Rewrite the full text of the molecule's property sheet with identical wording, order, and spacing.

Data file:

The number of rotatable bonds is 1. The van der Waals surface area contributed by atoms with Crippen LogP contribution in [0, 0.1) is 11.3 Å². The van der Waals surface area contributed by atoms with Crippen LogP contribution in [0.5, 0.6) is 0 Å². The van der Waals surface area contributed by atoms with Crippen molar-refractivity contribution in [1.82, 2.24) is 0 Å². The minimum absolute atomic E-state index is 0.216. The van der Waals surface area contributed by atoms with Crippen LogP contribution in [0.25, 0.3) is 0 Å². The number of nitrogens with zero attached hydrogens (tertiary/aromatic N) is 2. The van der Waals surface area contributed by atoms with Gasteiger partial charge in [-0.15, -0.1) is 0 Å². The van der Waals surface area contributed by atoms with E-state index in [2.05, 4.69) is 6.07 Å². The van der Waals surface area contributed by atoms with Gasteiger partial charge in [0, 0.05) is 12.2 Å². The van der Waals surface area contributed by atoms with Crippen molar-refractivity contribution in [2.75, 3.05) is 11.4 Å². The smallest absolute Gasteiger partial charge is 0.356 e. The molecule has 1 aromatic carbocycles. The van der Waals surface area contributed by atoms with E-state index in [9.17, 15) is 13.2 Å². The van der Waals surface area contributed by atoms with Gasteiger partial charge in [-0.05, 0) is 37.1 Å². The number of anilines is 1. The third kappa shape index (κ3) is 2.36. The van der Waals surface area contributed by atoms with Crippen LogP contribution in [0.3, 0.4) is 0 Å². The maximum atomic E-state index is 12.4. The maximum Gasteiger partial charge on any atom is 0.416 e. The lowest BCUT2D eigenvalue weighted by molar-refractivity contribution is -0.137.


The number of rotatable bonds is 1. The van der Waals surface area contributed by atoms with Crippen LogP contribution in [0, 0.1) is 11.3 Å². The van der Waals surface area contributed by atoms with Crippen LogP contribution in [0.5, 0.6) is 0 Å². The van der Waals surface area contributed by atoms with Crippen molar-refractivity contribution in [1.82, 2.24) is 0 Å². The minimum absolute atomic E-state index is 0.216. The van der Waals surface area contributed by atoms with Crippen LogP contribution in [0.25, 0.3) is 0 Å². The number of nitrogens with zero attached hydrogens (tertiary/aromatic N) is 2. The van der Waals surface area contributed by atoms with Gasteiger partial charge in [-0.15, -0.1) is 0 Å². The van der Waals surface area contributed by atoms with E-state index in [2.05, 4.69) is 6.07 Å². The van der Waals surface area contributed by atoms with Gasteiger partial charge in [0, 0.05) is 12.2 Å². The van der Waals surface area contributed by atoms with Crippen molar-refractivity contribution in [2.75, 3.05) is 11.4 Å². The smallest absolute Gasteiger partial charge is 0.356 e. The molecule has 1 aromatic carbocycles. The van der Waals surface area contributed by atoms with E-state index in [9.17, 15) is 13.2 Å². The van der Waals surface area contributed by atoms with Gasteiger partial charge in [-0.05, 0) is 37.1 Å². The number of anilines is 1. The third kappa shape index (κ3) is 2.36. The van der Waals surface area contributed by atoms with Crippen LogP contribution in [0.3, 0.4) is 0 Å². The maximum atomic E-state index is 12.4. The maximum Gasteiger partial charge on any atom is 0.416 e. The lowest BCUT2D eigenvalue weighted by molar-refractivity contribution is -0.137.